“It feels like I’m in labor!” 

“It’s like I’m being stabbed with a knife - over and over.” 

“My urine is on fire!” 

If you’ve ever talked with someone who's experienced the passing of a kidney stone, you’ve likely heard them explain it using one or all of these excruciating terms. Last year, emergency rooms reported over 500,000 cases of patients with kidney stones, and it is estimated that 1 out of every 10 people will deal with kidney stones at some point during their lifetime. With so many cases coupled with such undesirable symptoms and effects of kidney stones, it’s worth the time to figure out if there’s anything you can do to prevent these tiny stones from becoming massive pain points in your life. 

What is a Kidney Stone?

Imagine mixing a powdered drink with water. After shaking or stirring the drink, you see clumps forming because you did not initially add enough water to break down and spread out all of the powder. Kidney stones form in a way not dissimilar from this analogy.  Kidney stones are hard deposits, or crystals, that form inside the kidney when the minerals in the urine become too saturated for the urine to be able to dissolve them all. They then begin to bind together, and can be as small as a grain of salt or even as large as a small pea. Although most kidney stones are made from calcium, they can also be made up of uric acidstruvite, and cystine. The smoothness of the stones can vary as well, as some can be as smooth as a pebble and others are more jagged and even pointed like sand spurs. Kidney stones are more frequent than the number of emergency room cases suggest, as people only feel the stones when they are on the move in the kidney or further along in the urinary tract. When they do get on the move, though, there is an immediate and painful awareness on the part of the patient. 

What Causes Kidney Stones?

While there is no common or known specific cause of kidney stones, there are many factors that increase the likelihood of one dealing with this painful condition. As noted earlier, drinking too little water can lead to conditions improving for the buildup of the minerals that cause stones. Kidney infections seem to increase the risk of stones as does having family members with a history of stones. Diets high in sodium, diets high in proteins, certain supplements, and even obesity all increase the risk of someone getting a kidney stone. Overall, a balanced diet and lifestyle is the best way to prevent kidney stones save for cases involving predisposed conditions and digestive diseases.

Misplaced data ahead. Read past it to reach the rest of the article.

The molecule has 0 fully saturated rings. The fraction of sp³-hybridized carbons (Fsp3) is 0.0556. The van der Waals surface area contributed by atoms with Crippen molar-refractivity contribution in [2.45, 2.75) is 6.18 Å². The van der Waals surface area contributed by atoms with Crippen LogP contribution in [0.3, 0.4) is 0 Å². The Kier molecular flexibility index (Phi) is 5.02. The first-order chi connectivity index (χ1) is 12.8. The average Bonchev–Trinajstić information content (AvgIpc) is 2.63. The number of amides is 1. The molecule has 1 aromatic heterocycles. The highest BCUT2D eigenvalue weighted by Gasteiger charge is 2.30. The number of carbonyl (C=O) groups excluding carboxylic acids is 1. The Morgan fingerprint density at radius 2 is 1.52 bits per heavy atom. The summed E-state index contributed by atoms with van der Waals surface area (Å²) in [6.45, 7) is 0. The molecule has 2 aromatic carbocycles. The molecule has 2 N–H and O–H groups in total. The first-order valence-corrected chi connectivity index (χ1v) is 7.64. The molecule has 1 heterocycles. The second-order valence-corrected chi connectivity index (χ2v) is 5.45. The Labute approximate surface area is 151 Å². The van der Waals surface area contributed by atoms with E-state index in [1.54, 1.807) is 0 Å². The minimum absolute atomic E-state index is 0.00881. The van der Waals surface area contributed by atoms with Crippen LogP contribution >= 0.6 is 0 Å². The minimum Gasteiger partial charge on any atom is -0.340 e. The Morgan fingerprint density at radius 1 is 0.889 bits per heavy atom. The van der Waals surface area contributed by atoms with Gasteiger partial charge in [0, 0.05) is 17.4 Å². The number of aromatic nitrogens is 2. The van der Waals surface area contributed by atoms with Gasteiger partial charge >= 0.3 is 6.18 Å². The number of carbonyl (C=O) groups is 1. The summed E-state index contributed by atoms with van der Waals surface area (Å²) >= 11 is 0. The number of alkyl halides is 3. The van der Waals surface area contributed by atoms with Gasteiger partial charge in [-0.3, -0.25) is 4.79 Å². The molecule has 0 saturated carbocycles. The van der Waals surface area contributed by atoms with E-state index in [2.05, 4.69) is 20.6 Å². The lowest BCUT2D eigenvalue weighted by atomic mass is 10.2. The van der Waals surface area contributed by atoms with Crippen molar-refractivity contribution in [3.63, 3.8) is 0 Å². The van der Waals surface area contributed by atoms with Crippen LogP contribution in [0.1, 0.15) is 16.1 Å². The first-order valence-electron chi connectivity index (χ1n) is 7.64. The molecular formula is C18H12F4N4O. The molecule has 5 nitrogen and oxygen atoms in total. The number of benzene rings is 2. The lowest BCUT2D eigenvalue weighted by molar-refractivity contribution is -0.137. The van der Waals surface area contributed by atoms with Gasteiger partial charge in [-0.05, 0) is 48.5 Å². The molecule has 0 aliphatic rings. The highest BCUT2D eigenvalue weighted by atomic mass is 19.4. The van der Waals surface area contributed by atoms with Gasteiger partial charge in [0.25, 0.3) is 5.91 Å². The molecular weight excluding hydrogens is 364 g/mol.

How do I Know if I Have a Kidney Stone?

The only way to truly diagnose a kidney stone is to go to your physician, get an examination, and run imaging tests. There are, however, many symptoms besides severe pain in the lower back, side and abdomen that are huge red-flags and indicators when coupled with severe pain. These include:  

  • A burning feeling during urination
  • The feeling of always needing to urinate
  • Your urine has blood in it, is cloudy, and/or has a strange smell
  • Urinating small amounts at a time (a large stone could be blocking the pathway)
  • Fever and chills
  • Nausea and vomiting

If you are experiencing any of these symptoms and suspect you may be suffering through kidney stones, don’t hesitate to call our office and schedule a visit

How do You Get Rid of Kidney Stones?

While some stones will pass on their own, others need the assistance of medical professionals. In these cases, the treatment can vary based on the severity of the condition along with the overall health of the patient. If it is a smaller stone, a combination of prescription drugs for pain and/or nausea and plenty of water will likely help the patient through the passing of the stone. In more severe cases with bigger stones, though, the doctor may have to go in and break it up or even remove it. There are several options that may be used, all of which can be discussed and better understood with your physician.

While kidney stones are an extremely painful condition, only in rare cases are they life-threatening. Regardless, the pain is real and needs to be dealt with immediately. Please reach out to our clinic today if you have questions or concerns about kidney stones and your health.